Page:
Study Guide

Toy Story Setting

Setting

Andy's Room…and Beyond!

Andy's House

It's obvious right from the first few frames of Toy Story that Andy's house is a great place to be. The film opens with Andy playing very sweetly with his toys in the little makeshift Western box town he's set up. His room is neat and clean and he obviously cares for his possessions way better than literally any other six-year-old boy we've ever met.

Even Andy's family is charming. Sure, Mr. Potato Head doesn't like it when Molly drools on him too much, but Andy's mom is obviously loving and attentive and she's made a nice home for her two little kids. She's even throwing him a big birthday party a week before they pack up and move to a new house. This lady is supermom.

Of course, not everything is perfectly peachy at Andy's house. He's moving and this change of scenery is a big question mark for his toys. One of them could easily get lost or misplaced during the move. Andy's room is a setting where they toys know what's up and where they feel safe and secure, but that feeling can't last forever.

Not if we want some dramatic tension and adventures.

Dinoco & Pizza Planet

Naturally, the world outside of Andy's room isn't quite as safe and secure as life inside the house. At the gas station, Woody and Buzz find themselves stranded far from home and in a dark and deserted locale. Good luck walking home from there with those short legs.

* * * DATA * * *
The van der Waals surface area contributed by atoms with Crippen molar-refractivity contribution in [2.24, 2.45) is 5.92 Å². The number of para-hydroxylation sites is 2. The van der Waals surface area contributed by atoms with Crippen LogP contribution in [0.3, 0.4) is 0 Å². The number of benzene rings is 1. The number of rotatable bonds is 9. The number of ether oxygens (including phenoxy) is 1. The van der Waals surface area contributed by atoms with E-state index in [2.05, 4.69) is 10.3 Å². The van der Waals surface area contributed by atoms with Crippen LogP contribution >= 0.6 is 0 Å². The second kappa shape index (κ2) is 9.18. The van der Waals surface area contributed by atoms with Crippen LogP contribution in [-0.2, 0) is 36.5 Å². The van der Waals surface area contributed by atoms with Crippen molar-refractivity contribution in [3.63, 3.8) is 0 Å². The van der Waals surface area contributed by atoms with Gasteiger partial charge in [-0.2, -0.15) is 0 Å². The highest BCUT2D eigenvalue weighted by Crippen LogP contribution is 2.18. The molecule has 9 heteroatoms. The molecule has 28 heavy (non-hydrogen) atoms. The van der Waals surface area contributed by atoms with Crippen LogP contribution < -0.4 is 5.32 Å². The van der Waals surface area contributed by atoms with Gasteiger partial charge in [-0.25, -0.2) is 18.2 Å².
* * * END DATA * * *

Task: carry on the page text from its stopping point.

Pizza Planet isn't much better. It's crowded inside and the kids running everywhere make it really, really hard for Woody and Buzz to get around without being seen. Plus, Buzz thinks the place is an actual spaceport.

The point is that things are much, much safer for the toys when they're in Andy's room. The outside world holds all kinds of dangers and unpredictability. Woody has to constantly be on the lookout for humans who might spot him. Also, he's in danger of being picked up and taken home by any random toddler that passes him by.

Sure, Andy might not play with him as much, but Woody would be a real dummy not to realize that even hanging in Andy's toy box is better than being out in the cold, cruel world.

Sid's House

If Andy's house is a place of sweetness and security, Sid's house is a living nightmare on Elm Street. Aside from the fact that Woody tells us he's terrified of even going near the place, the whole house is designed to look as creepy as possible—even from far away.

While Andy's house is airy and well decorated, Sid's home is outdated and claustrophobic. The backyard looks pretty torn up and destroyed and Sid's room seems like it could very well turn into a (human) torture chamber one day.

There are busy, suffocating patterns all over the walls and floors of the house, too. You might even notice that the carpet in the upstairs hallway have the same pattern as The Overlook Hotel in The Shining. When you buy your carpet from the same place they shop in horror movies, that's not a good sign.

You also don't see much of Sid's parents. His mom's voice is heard very briefly and his dad is seen sleeping in a chair, so we get the feeling they don't care much about Sid or Hannah, for that matter.

After all, the kid has ordered a rocket in the mail and is getting ready to potentially blow his hand off in the backyard…and no one seems to care much. As long as he's not bothering them, Sid's pretty much free to do whatever wicked little things he likes.

Geez, we almost feel bad for Sid. Almost.